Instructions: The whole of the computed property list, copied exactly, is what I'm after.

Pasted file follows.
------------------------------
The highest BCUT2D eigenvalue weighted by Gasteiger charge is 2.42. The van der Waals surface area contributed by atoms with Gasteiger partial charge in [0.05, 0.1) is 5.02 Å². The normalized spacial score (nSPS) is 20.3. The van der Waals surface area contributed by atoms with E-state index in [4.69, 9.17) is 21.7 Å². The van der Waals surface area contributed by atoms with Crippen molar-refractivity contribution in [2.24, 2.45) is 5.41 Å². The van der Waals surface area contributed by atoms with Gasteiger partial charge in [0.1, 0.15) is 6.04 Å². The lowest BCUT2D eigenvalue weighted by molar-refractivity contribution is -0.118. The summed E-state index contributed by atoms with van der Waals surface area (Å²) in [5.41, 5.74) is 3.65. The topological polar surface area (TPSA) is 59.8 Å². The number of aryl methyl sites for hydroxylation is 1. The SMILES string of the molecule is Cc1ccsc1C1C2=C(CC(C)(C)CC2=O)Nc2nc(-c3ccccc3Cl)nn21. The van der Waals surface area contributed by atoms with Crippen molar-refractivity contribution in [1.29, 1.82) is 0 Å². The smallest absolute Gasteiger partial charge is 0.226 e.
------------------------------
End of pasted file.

The highest BCUT2D eigenvalue weighted by Gasteiger charge is 2.42. The van der Waals surface area contributed by atoms with Gasteiger partial charge in [0.05, 0.1) is 5.02 Å². The normalized spacial score (nSPS) is 20.3. The van der Waals surface area contributed by atoms with E-state index in [4.69, 9.17) is 21.7 Å². The van der Waals surface area contributed by atoms with Crippen molar-refractivity contribution in [2.24, 2.45) is 5.41 Å². The van der Waals surface area contributed by atoms with Gasteiger partial charge in [0.1, 0.15) is 6.04 Å². The lowest BCUT2D eigenvalue weighted by molar-refractivity contribution is -0.118. The summed E-state index contributed by atoms with van der Waals surface area (Å²) in [5.41, 5.74) is 3.65. The topological polar surface area (TPSA) is 59.8 Å². The number of aryl methyl sites for hydroxylation is 1. The SMILES string of the molecule is Cc1ccsc1C1C2=C(CC(C)(C)CC2=O)Nc2nc(-c3ccccc3Cl)nn21. The van der Waals surface area contributed by atoms with Crippen molar-refractivity contribution in [1.29, 1.82) is 0 Å². The smallest absolute Gasteiger partial charge is 0.226 e.